Nick Horne (bass), Adrian Blackmore (drums), John Finch (guitar), Michael Hopewell a.k.a. Bear Hackenbush (vocals)

I think the song on Riotous Assembly is great, what do you think? How come you are on that record?

Well we had done some gigs in Bristol and Riot City recs has it’s main office in Bristol, so because of the support we got, we were asked. We’re happy with the song even if it’s badly produced and the other bands on the compilation sound better. And it’s slower as well. We were worried that people wouldn’t hear how good it is. Myself, I like it hard and I’m happy that at least one more person likes it.

Is it easier to get gigs now after the compilation?

No it’s not, nobody’s offering gigs anyway. But we haven’t put that much effort in it anyway. Nowadays in the UK you have to be in genres like oi, ‘Crass’ or ‘Discharge’ to get gigs. We don’t like to play music that fit others, not to criticise those bands at all. Therefore we dress like heroes and jump around like stars.

What is Resurrection recs like and how do they treat you?

It’s a record-company put together by Shane [Baldwin] and Dave [Bateman] from ‘Vice Squad’ and we have a single out there. We like the production and the layout picturing a tortured cat. We are strongly involved in animals and their treatment. But right now we are tired of how the company treats us… They haven’t bothered to contact us since the single came out. Neither did they sent the money they owe us. They didn’t give a shit about it. Apparently they have more important stuff to to take care of. At the moment we have a a strong punk-movement here in England, with people who care about things and want an alternative for the world of today. Of course there’s also bands who betrayed their ideals, and who’ve gotten involved in the mainstream music-business and are a threat to no-one. They want to be accepted by the media, so their part in the whole thing is to fool people and in the end they themselves are deceived and totally controlled by the media. These are the things that people hear about punk and that they then accept, and I think that sucks.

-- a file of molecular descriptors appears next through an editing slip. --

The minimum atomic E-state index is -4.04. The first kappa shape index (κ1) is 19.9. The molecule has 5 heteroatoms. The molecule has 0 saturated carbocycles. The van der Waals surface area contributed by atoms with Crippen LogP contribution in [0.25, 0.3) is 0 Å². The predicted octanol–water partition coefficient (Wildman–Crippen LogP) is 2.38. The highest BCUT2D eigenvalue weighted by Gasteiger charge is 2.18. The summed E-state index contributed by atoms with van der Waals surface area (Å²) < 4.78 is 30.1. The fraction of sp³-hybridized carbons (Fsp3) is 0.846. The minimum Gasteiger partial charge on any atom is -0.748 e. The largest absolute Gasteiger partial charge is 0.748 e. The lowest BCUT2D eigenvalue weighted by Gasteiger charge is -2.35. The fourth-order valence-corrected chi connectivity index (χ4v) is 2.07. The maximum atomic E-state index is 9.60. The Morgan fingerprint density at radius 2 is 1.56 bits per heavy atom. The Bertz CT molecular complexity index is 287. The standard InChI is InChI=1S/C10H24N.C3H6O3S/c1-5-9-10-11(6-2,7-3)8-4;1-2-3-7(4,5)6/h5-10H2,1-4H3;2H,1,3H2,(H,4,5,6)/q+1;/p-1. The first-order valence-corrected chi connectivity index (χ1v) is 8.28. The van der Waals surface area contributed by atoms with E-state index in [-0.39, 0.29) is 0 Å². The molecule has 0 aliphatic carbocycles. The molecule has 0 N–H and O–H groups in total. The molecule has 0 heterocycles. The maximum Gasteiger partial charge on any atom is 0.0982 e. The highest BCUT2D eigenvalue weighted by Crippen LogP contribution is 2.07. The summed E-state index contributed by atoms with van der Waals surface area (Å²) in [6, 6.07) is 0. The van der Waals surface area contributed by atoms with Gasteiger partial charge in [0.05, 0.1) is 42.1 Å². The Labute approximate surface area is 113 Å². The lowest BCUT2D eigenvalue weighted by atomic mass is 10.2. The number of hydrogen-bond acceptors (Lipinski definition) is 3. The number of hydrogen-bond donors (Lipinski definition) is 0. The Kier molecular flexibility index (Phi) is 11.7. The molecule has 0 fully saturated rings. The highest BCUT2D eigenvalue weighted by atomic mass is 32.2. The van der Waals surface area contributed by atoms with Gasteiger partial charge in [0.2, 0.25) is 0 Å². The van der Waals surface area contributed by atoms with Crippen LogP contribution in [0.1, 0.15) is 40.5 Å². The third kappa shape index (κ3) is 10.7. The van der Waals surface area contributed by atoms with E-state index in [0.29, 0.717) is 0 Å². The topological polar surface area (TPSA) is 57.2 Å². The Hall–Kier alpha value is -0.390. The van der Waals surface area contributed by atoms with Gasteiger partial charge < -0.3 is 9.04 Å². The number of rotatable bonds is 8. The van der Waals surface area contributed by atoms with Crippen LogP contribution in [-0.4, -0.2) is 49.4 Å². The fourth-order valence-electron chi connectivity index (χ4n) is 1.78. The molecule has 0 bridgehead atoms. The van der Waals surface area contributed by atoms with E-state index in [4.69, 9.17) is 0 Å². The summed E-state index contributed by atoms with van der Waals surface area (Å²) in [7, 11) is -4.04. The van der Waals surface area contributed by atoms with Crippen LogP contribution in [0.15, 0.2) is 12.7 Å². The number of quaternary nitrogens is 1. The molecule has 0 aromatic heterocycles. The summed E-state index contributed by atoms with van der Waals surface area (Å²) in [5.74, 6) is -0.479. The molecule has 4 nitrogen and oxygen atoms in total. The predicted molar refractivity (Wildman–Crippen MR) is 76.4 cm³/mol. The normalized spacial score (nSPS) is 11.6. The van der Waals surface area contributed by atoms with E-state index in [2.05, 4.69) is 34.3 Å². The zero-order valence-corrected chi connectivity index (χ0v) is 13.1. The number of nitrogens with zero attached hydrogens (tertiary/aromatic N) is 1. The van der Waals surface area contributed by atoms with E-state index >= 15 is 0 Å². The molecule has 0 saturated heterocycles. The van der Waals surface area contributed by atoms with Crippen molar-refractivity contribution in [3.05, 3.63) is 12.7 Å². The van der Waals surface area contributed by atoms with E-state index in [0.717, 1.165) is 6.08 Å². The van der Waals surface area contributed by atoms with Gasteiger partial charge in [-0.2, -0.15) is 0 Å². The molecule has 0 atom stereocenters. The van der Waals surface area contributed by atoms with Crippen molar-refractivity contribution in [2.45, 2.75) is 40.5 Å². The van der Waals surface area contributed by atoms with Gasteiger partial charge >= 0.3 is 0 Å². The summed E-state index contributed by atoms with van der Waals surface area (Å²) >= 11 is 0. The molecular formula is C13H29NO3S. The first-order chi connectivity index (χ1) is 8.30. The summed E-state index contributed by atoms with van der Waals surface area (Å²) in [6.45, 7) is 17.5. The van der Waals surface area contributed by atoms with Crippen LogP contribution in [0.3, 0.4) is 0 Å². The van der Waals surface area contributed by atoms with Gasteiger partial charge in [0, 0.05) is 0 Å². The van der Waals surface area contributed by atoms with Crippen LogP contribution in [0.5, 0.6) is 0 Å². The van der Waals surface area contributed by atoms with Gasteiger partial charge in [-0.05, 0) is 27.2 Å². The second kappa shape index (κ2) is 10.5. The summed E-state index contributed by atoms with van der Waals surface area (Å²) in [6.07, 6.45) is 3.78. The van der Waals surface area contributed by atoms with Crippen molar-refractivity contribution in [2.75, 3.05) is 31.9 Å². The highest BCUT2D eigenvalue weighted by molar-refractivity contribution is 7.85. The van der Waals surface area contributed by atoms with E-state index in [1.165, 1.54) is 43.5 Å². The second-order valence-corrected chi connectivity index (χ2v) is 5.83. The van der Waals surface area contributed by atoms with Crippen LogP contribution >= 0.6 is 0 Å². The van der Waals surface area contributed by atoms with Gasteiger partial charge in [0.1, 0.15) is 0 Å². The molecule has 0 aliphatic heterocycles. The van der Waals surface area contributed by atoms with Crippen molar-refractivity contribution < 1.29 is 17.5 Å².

Has the record-company helped you with gigs?

No, not at all. It doesn’t to help them or rather, fill their wallets. We appreciate that they gave us a chance but not what they did/didn’t do later.

How does your audience look like and respond?

We get mostly punx but we would like to have others too. The response is mostly good but it depends if they don’t stand posing in the corner or if they dance.

Would you perform on Top Of The Pops if they gave you the chance?

We wouldn’t like anything better than to be on that programme, not for commercial reasons or to appear on TV but to see some real punx on that shitty show. Just think of a punk-band that breaks the barriers and to see real punks, not a stupid band. I also think that on such an occasion it’s important to explain the lyrics and what punk stands for to ordinary people. I try to scribble down my views and think that in that way I’m conveying a message. The music for the songs is then done by John Finch, the guitarist. In addition, he writes most of the lyrics and he does that wonderfully.

Have you got any new records coming?

We have absolutely no plans for a new record. We have nowhere to put out a new record, we have recorded a demo and would like to make records out of them; we will send the tape out.

Anything to add?

A lot; that people would start to think for themselves and think free, then the earth would be better and people free. Then society, the media, the education-system would have it harder to control us. The most important thing is nuclear disarmament. The earth will be a battlefield if this goes on, starting with Europe. It’s also a way to show that people don’t go for the lies of those who rule. Diarm Or Die!